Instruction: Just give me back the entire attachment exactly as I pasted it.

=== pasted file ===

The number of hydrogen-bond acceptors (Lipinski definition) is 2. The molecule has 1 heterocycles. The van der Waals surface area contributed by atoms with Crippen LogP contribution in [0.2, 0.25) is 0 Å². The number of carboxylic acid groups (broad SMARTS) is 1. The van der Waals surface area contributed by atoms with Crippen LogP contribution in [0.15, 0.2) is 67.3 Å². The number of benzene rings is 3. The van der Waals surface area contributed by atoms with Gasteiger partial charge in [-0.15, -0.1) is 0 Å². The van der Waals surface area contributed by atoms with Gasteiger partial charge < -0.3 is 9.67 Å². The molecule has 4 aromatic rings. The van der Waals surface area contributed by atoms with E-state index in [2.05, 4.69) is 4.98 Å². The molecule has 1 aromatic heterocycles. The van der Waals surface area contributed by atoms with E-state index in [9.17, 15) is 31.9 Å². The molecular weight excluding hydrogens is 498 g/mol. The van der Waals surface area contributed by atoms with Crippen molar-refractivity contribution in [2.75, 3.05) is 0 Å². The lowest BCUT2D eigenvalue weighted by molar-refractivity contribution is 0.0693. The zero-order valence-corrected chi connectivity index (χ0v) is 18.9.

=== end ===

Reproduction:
The number of hydrogen-bond acceptors (Lipinski definition) is 2. The molecule has 1 heterocycles. The van der Waals surface area contributed by atoms with Crippen LogP contribution in [0.2, 0.25) is 0 Å². The number of carboxylic acid groups (broad SMARTS) is 1. The van der Waals surface area contributed by atoms with Crippen LogP contribution in [0.15, 0.2) is 67.3 Å². The number of benzene rings is 3. The van der Waals surface area contributed by atoms with Gasteiger partial charge in [-0.15, -0.1) is 0 Å². The van der Waals surface area contributed by atoms with Gasteiger partial charge < -0.3 is 9.67 Å². The molecule has 4 aromatic rings. The van der Waals surface area contributed by atoms with E-state index in [2.05, 4.69) is 4.98 Å². The molecule has 1 aromatic heterocycles. The van der Waals surface area contributed by atoms with E-state index in [9.17, 15) is 31.9 Å². The molecular weight excluding hydrogens is 498 g/mol. The van der Waals surface area contributed by atoms with Crippen molar-refractivity contribution in [2.75, 3.05) is 0 Å². The lowest BCUT2D eigenvalue weighted by molar-refractivity contribution is 0.0693. The zero-order valence-corrected chi connectivity index (χ0v) is 18.9.